The music from Harold Melvin & the Blue Notes was blaring and John Luciano, better known as DJ Johnny Looch, couldn’t contain himself any longer.
Bouncing up from his seat, Looch started dancing uncontrollably, at times singing along. He was mixing one hit after another, grooving, dancing, entertaining.
The 49-year-old Looch, an accomplished professional mobile disc jockey from South Philadelphia, was clearly in his element.
It was a Monday night in June and Looch was hosting a two-hour music show, live from his home, that could be seen via Periscope and heard on his website, Johnnylooch.com.
The music was what his audience mainly tuned in for, but Looch’s passion, enthusiasm, and deep skills carried the show. So what if he was off-key when he sang a line or two? That’s part of his charm.
And thanks to the pandemic, more people than ever have gotten to experience it. Which Looch never saw coming.
He had been an in-demand DJ for years, setting tones with tunes at weddings, parties, corporate parties, baby showers, bridal showers — you name the event, he’s programmed its soundtrack. His gigs kept him in heavy rotation, in venues like the Valley Forge Casino, Caesars Hotel and Casino in Atlantic City, and every spot in between.
For the last four years, he had often hosted a Periscope show on Sundays and Mondays — the quietest days in the DJ business. He called it “Looch Radio — Radio like it used to be” — and broadcast it live from his home basement / studio. But the shows had never been more than something fun to do between DJ bookings.
Then came the COVID-19 quarantine. The bookings got canceled. And that’s when he decided to crank up Looch Radio.
For 89 straight days he deejayed the show Mondays through Saturdays, from 7 p.m. to 9 p.m., and Sundays from 9 a.m. to 11:30 a.m. The service was free — not that any price could rival the satisfaction Looch felt by filling the void the pandemic had created.
His listeners went crazy for it.
“Love u for the tunes rock in Maryland,” wrote karenmarie227 in the comments section beneath the Periscope screen on that recent Monday evening, when 510 listeners tuned in (the overall number of viewers has since gone up, thanks to those watching the replays.)
“Johnny you are never tired,” marveled donedeal67.
“Jammin all over the house!!!!” said Abruzzi1.
And from rreed526, simply, “Looch is on fire.”
The grateful responses have meant the world to Looch.
“I get a little lump in my throat, seeing this social reaction,” he said. “Imagine, to possibly see that I help people get through the pandemic. It’s one of the most grounding moments in my life.”
The streak of 89 straight shows ended when Looch booked a deejay gig, but he was back on the air the following evening. His schedule is now beginning to fill up, but he said he’ll continue doing a few shows a week,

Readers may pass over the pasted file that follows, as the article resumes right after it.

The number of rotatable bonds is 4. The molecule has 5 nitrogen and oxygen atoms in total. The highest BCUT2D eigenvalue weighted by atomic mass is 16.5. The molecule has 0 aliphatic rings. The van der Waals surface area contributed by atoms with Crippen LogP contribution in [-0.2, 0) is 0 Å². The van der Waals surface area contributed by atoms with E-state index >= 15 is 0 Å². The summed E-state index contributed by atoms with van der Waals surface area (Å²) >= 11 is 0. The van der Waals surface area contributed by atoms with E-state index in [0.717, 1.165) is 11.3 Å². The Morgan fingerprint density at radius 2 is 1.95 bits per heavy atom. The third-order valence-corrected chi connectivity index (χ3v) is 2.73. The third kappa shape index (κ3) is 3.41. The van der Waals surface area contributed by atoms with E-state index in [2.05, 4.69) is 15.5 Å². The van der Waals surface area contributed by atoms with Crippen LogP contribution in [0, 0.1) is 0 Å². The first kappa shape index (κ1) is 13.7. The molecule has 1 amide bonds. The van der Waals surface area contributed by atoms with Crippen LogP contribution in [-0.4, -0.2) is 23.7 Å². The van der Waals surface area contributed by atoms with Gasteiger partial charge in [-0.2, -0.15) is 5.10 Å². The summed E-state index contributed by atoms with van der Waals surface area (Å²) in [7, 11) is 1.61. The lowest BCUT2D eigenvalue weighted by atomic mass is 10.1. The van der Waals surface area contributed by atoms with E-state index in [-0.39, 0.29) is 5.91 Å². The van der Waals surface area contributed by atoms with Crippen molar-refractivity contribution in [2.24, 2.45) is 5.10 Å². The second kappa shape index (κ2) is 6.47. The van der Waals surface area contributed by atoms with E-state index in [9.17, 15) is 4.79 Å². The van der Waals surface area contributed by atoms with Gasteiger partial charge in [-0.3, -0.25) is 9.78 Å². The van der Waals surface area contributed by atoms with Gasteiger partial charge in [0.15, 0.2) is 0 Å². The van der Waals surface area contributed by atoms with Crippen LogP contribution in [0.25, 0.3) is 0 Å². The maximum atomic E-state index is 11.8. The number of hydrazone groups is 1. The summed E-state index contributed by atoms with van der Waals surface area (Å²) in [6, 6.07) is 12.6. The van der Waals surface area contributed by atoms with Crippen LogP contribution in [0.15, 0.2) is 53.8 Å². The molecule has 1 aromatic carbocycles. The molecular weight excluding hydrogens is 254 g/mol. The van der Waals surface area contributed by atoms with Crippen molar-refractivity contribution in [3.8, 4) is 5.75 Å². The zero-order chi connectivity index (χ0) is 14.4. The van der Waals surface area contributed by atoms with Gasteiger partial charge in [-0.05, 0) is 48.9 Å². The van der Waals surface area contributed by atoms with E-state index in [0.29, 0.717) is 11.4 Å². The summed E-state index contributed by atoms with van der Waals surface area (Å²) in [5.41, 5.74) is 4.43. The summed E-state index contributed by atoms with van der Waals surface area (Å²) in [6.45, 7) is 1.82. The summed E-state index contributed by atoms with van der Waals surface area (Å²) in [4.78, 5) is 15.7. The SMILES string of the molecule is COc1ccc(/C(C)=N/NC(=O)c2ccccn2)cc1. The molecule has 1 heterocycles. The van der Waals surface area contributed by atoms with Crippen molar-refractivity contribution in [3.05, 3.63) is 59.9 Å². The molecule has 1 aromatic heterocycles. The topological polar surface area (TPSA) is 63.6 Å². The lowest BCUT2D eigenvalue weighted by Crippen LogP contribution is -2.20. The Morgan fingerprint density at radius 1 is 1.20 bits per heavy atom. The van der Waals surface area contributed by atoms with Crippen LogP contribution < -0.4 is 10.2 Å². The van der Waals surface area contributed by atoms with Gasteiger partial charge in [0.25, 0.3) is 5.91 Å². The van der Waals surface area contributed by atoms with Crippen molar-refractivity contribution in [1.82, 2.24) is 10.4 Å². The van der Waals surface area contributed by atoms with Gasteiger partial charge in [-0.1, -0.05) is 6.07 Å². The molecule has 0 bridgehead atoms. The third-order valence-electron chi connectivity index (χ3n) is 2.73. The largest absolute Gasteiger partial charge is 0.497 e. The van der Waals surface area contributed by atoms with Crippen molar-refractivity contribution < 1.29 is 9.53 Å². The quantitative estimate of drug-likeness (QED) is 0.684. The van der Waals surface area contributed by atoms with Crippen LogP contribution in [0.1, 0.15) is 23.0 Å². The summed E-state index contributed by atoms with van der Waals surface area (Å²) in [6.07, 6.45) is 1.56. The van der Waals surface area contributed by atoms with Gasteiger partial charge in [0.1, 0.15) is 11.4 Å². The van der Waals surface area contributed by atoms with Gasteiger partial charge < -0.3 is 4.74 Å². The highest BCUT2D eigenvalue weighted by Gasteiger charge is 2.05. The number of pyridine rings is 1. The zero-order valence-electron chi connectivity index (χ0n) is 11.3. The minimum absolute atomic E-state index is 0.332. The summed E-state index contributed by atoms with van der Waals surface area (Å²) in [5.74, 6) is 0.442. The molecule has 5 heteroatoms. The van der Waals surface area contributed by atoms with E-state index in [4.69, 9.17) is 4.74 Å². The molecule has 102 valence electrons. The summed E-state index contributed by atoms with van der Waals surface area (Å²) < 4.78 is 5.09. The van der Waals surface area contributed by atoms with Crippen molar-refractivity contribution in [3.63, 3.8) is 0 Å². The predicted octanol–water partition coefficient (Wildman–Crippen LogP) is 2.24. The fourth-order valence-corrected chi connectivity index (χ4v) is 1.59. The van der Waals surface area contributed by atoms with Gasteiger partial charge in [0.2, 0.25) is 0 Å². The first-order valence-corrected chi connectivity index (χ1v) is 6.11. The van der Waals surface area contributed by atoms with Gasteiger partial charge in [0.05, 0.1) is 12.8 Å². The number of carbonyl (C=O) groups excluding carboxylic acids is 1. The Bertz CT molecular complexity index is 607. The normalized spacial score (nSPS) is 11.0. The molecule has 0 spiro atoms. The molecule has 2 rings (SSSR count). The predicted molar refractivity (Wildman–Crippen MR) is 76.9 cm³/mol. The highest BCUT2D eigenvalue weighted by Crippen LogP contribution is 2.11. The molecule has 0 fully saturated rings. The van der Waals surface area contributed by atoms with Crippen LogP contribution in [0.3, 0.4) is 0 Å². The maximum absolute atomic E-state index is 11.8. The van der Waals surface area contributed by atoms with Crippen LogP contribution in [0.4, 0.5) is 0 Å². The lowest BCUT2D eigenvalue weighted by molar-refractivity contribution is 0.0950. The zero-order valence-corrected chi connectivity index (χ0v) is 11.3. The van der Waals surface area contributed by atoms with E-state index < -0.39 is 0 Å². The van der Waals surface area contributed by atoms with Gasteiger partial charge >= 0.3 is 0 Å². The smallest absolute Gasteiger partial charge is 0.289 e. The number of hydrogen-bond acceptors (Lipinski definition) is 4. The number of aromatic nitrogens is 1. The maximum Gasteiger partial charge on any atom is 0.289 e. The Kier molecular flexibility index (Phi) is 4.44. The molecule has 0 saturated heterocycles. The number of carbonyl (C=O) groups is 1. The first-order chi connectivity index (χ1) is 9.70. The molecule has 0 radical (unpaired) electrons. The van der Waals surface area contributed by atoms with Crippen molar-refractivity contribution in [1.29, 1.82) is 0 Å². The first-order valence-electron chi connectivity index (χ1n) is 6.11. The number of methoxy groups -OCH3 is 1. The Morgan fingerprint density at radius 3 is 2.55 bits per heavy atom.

Looch, a lifelong Philadelphian who graduated from Central High and Drexel University, has been a deejay for more than three decades. He learned the trade from his uncle, Joe Abbruzzi, a former mobile disc jockey 14 years Looch’s senior. From the age of 12, Looch would tag along on Abbruzzi’s jobs, serving as his helper and taking it all in.
By the early 1990s, Abbruzzi’s business commitments kept growing and he stopped performing as a DJ, passing the torch to his nephew.
“Johnny was a student of the game from the beginning,” Abbruzzi said. “And his passion really shows.”
“I learned so much from him, especially weddings,” said Looch. “Any success I have had comes from what he taught me.”
In May of 1996, two years after graduating from Drexel with a business finance degree, Looch opened his own mortgage company, working full-time while continuing to deejay on the side. In 2009, when the market crashed, he decided not to renew his mortgage license and became a full-time DJ.
A lot has changed since the days when his uncle literally carried boxes of vinyl records from job to job (actually, Looch did most of the lifting). Looch keeps his own collection of music stored on a computer. He estimates he has more than 350,000 songs.
That inventory gives him versatility, which he believes has been the ticket to his success. In 2019 alone, for example, he booked about 120 jobs.
“I can do an 80th birthday party all the way to a 21st party,” he said proudly.
In fact, he’ll be handling the music at the upcoming 21st birthday party of his daughter Olivia, one of his four children.
What still catches Looch off-guard is when he is recognized by strangers who tune into his show
“The show has enhanced my relevance,” he said. “I have heard from so many people who said it makes them happy.”